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The Darkness That Comes Before: Intelligent fantasy

The Darkness That Comes Before by R. Scott Bakker

I believe it warrants mentioning in the beginning of this review that I find myself in a position where my own review might not be, well, very critical. I have been holding off having to review R. Scott Bakker‘s The Darkness That Comes Before because, to put it bluntly, I love it so much that I don’t think any review I could write would serve its purpose qua review. However, after some insistence from the powers that be — that would be the inimitable Kat Hooper,


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The Safe-Keeper’s Secret: Interesting idea, weak plot

The Safe-Keeper’s Secret by Sharon Shinn

Safe-Keepers can be trusted to never reveal a secret. So it’s no surprise that when a royal bastard needs to be hidden, a Safe-Keeper would be the logical place to hide the child. When the royal messenger who left the infant in the dark of night with the Safe-Keeper is found dead by his own hand a few miles away, the secret identity of the baby boy who was left behind becomes more of an open secret in the village. The Safe-Keeper decides to raise the child with her own daughter who was also born that night.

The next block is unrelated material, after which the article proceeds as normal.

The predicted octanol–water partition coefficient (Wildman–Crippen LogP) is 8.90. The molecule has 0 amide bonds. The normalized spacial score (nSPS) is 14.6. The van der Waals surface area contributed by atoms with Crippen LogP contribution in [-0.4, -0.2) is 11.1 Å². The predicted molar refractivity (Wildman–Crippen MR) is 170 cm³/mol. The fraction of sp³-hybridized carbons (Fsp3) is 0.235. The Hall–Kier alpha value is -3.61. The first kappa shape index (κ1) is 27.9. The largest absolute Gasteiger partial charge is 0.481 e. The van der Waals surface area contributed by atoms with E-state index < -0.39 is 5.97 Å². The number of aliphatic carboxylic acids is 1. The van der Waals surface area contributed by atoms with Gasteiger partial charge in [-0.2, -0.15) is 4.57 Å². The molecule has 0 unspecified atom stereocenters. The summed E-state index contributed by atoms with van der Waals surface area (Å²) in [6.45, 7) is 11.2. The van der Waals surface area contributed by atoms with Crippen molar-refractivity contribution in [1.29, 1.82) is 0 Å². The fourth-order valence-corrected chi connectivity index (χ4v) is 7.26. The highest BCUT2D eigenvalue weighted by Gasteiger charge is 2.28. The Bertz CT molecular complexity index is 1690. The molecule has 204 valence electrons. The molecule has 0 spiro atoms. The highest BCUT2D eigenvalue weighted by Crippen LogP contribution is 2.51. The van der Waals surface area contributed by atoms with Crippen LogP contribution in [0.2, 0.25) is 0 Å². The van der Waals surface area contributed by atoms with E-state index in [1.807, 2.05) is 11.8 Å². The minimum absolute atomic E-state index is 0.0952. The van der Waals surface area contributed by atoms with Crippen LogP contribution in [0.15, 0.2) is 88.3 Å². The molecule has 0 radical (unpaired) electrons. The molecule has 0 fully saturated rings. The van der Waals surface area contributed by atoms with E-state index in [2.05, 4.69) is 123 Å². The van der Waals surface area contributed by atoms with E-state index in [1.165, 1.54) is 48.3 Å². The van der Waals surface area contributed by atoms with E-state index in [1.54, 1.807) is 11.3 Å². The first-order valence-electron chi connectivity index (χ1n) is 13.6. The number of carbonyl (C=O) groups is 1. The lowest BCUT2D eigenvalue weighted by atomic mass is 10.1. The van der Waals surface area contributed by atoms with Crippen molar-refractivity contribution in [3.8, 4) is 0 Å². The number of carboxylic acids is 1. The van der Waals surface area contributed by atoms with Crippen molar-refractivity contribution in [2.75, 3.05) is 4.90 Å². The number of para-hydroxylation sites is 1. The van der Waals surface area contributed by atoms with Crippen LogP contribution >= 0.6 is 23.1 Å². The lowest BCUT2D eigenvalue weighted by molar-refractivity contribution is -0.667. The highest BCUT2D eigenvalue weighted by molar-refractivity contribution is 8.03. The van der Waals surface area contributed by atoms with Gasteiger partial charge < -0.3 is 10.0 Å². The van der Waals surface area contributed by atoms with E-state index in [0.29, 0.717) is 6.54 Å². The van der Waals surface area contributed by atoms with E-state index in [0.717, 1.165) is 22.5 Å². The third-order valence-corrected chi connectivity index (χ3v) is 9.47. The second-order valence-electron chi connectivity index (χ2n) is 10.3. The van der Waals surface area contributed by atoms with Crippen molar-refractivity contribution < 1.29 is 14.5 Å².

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Ghosts in the Snow: CSI set in the Dark Ages

Ghosts in the Snow by Tamara Siler Jones

The police procedural isn’t just for the mystery genre any more. Frequently, fantasy writers are combining mysteries with magic in order to produce hybrids that provide all the fun of both genres in a single novel. Tamara Siler Jones accomplishes this feat in her first DUBRIC BRYERLY novel, Ghosts in the Snow.